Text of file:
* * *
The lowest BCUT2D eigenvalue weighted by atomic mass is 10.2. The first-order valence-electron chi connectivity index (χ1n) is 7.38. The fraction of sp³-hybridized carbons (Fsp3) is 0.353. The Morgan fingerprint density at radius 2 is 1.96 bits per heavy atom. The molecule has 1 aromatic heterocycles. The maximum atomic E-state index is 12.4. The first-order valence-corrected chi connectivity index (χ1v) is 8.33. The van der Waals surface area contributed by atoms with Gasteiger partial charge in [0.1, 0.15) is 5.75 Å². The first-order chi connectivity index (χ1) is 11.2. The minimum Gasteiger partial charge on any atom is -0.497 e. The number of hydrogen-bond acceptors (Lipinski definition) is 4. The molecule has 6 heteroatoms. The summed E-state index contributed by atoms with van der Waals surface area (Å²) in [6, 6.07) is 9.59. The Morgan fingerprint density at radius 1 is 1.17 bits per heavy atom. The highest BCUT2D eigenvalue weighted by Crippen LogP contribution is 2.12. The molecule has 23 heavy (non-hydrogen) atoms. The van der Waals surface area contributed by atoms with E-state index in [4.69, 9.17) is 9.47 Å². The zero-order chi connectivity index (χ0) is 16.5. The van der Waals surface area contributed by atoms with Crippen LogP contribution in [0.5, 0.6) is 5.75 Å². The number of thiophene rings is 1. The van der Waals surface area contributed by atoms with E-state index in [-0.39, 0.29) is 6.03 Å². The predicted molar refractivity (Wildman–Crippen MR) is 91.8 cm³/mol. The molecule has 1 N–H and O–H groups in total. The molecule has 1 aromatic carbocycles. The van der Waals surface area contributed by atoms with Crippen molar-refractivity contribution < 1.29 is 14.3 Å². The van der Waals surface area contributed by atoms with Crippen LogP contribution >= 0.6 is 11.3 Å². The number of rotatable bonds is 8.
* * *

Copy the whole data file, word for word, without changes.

The lowest BCUT2D eigenvalue weighted by atomic mass is 10.2. The first-order valence-electron chi connectivity index (χ1n) is 7.38. The fraction of sp³-hybridized carbons (Fsp3) is 0.353. The Morgan fingerprint density at radius 2 is 1.96 bits per heavy atom. The molecule has 1 aromatic heterocycles. The maximum atomic E-state index is 12.4. The first-order valence-corrected chi connectivity index (χ1v) is 8.33. The van der Waals surface area contributed by atoms with Gasteiger partial charge in [0.1, 0.15) is 5.75 Å². The first-order chi connectivity index (χ1) is 11.2. The minimum Gasteiger partial charge on any atom is -0.497 e. The number of hydrogen-bond acceptors (Lipinski definition) is 4. The molecule has 6 heteroatoms. The summed E-state index contributed by atoms with van der Waals surface area (Å²) in [6, 6.07) is 9.59. The Morgan fingerprint density at radius 1 is 1.17 bits per heavy atom. The highest BCUT2D eigenvalue weighted by Crippen LogP contribution is 2.12. The molecule has 23 heavy (non-hydrogen) atoms. The van der Waals surface area contributed by atoms with E-state index in [4.69, 9.17) is 9.47 Å². The zero-order chi connectivity index (χ0) is 16.5. The van der Waals surface area contributed by atoms with Crippen LogP contribution in [0.5, 0.6) is 5.75 Å². The number of thiophene rings is 1. The van der Waals surface area contributed by atoms with E-state index in [-0.39, 0.29) is 6.03 Å². The predicted molar refractivity (Wildman–Crippen MR) is 91.8 cm³/mol. The molecule has 1 N–H and O–H groups in total. The molecule has 1 aromatic carbocycles. The van der Waals surface area contributed by atoms with Crippen molar-refractivity contribution < 1.29 is 14.3 Å². The van der Waals surface area contributed by atoms with Crippen LogP contribution >= 0.6 is 11.3 Å². The number of rotatable bonds is 8.